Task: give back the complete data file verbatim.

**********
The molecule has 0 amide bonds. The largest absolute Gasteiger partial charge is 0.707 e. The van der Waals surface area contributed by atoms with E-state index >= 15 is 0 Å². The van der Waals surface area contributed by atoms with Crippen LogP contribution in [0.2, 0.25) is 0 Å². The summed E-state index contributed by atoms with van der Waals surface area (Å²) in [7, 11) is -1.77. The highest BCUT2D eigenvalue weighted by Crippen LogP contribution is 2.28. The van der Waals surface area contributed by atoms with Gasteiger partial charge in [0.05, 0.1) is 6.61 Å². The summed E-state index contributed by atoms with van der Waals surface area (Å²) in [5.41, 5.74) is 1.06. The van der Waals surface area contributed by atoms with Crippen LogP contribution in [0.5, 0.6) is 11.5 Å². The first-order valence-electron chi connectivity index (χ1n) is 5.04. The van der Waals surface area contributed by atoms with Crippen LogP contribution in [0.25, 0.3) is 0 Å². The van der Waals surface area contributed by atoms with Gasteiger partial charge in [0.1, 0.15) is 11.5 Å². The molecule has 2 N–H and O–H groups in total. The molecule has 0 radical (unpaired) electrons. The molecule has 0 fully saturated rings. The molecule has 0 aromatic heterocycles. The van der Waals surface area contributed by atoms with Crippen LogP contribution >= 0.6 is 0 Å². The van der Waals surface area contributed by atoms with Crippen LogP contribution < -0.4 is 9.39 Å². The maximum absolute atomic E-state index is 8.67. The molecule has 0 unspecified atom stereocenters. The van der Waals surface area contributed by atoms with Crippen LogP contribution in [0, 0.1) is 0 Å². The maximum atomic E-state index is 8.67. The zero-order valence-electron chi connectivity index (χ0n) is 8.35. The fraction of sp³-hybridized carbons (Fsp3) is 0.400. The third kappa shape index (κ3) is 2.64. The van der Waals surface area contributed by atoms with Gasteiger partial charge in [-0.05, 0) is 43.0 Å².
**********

The molecule has 0 amide bonds. The largest absolute Gasteiger partial charge is 0.707 e. The van der Waals surface area contributed by atoms with E-state index >= 15 is 0 Å². The van der Waals surface area contributed by atoms with Crippen LogP contribution in [0.2, 0.25) is 0 Å². The summed E-state index contributed by atoms with van der Waals surface area (Å²) in [7, 11) is -1.77. The highest BCUT2D eigenvalue weighted by Crippen LogP contribution is 2.28. The van der Waals surface area contributed by atoms with Gasteiger partial charge in [0.05, 0.1) is 6.61 Å². The summed E-state index contributed by atoms with van der Waals surface area (Å²) in [5.41, 5.74) is 1.06. The van der Waals surface area contributed by atoms with Crippen LogP contribution in [0.5, 0.6) is 11.5 Å². The first-order valence-electron chi connectivity index (χ1n) is 5.04. The van der Waals surface area contributed by atoms with Crippen LogP contribution in [0.25, 0.3) is 0 Å². The van der Waals surface area contributed by atoms with Gasteiger partial charge in [0.1, 0.15) is 11.5 Å². The molecule has 2 N–H and O–H groups in total. The molecule has 0 radical (unpaired) electrons. The molecule has 0 fully saturated rings. The molecule has 0 aromatic heterocycles. The van der Waals surface area contributed by atoms with Crippen LogP contribution >= 0.6 is 0 Å². The van der Waals surface area contributed by atoms with Crippen LogP contribution < -0.4 is 9.39 Å². The maximum absolute atomic E-state index is 8.67. The molecule has 0 unspecified atom stereocenters. The van der Waals surface area contributed by atoms with Crippen LogP contribution in [0, 0.1) is 0 Å². The maximum atomic E-state index is 8.67. The zero-order valence-electron chi connectivity index (χ0n) is 8.35. The fraction of sp³-hybridized carbons (Fsp3) is 0.400. The third kappa shape index (κ3) is 2.64. The van der Waals surface area contributed by atoms with Gasteiger partial charge in [-0.05, 0) is 43.0 Å².